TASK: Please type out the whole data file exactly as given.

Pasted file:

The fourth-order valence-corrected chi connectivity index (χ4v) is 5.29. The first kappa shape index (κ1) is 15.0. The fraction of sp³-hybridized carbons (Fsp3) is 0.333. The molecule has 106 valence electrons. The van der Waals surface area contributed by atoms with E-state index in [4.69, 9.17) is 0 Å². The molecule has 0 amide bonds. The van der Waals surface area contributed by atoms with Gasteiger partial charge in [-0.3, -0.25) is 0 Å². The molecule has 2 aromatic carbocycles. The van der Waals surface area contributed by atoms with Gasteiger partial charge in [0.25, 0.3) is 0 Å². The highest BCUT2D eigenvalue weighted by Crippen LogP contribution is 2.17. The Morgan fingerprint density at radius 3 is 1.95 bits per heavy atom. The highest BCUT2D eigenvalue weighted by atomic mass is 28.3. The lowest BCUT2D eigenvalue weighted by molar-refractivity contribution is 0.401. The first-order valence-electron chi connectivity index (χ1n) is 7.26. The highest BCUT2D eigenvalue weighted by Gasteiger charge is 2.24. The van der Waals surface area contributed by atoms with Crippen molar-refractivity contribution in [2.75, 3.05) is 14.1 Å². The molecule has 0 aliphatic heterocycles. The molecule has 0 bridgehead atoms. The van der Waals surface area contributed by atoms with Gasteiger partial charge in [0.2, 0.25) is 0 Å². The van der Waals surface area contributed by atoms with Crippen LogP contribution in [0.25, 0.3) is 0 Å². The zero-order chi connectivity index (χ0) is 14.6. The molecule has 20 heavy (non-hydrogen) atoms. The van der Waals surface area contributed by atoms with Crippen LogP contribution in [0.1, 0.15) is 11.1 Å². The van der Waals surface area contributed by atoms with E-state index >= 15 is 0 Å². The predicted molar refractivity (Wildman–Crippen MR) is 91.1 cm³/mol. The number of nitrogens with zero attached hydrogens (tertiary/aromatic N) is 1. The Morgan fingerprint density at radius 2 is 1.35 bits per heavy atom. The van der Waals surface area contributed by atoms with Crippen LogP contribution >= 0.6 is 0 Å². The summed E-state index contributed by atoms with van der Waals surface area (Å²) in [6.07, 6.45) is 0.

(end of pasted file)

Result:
The fourth-order valence-corrected chi connectivity index (χ4v) is 5.29. The first kappa shape index (κ1) is 15.0. The fraction of sp³-hybridized carbons (Fsp3) is 0.333. The molecule has 106 valence electrons. The van der Waals surface area contributed by atoms with E-state index in [4.69, 9.17) is 0 Å². The molecule has 0 amide bonds. The van der Waals surface area contributed by atoms with Gasteiger partial charge in [-0.3, -0.25) is 0 Å². The molecule has 2 aromatic carbocycles. The van der Waals surface area contributed by atoms with Gasteiger partial charge in [0.25, 0.3) is 0 Å². The highest BCUT2D eigenvalue weighted by Crippen LogP contribution is 2.17. The Morgan fingerprint density at radius 3 is 1.95 bits per heavy atom. The highest BCUT2D eigenvalue weighted by atomic mass is 28.3. The lowest BCUT2D eigenvalue weighted by molar-refractivity contribution is 0.401. The first-order valence-electron chi connectivity index (χ1n) is 7.26. The highest BCUT2D eigenvalue weighted by Gasteiger charge is 2.24. The van der Waals surface area contributed by atoms with Crippen molar-refractivity contribution in [2.75, 3.05) is 14.1 Å². The molecule has 0 aliphatic heterocycles. The molecule has 0 bridgehead atoms. The van der Waals surface area contributed by atoms with Gasteiger partial charge in [0.2, 0.25) is 0 Å². The van der Waals surface area contributed by atoms with Crippen LogP contribution in [0.25, 0.3) is 0 Å². The zero-order chi connectivity index (χ0) is 14.6. The molecule has 20 heavy (non-hydrogen) atoms. The van der Waals surface area contributed by atoms with Crippen LogP contribution in [0.1, 0.15) is 11.1 Å². The van der Waals surface area contributed by atoms with E-state index >= 15 is 0 Å². The predicted molar refractivity (Wildman–Crippen MR) is 91.1 cm³/mol. The number of nitrogens with zero attached hydrogens (tertiary/aromatic N) is 1. The Morgan fingerprint density at radius 2 is 1.35 bits per heavy atom. The van der Waals surface area contributed by atoms with Crippen LogP contribution >= 0.6 is 0 Å². The summed E-state index contributed by atoms with van der Waals surface area (Å²) in [6.07, 6.45) is 0.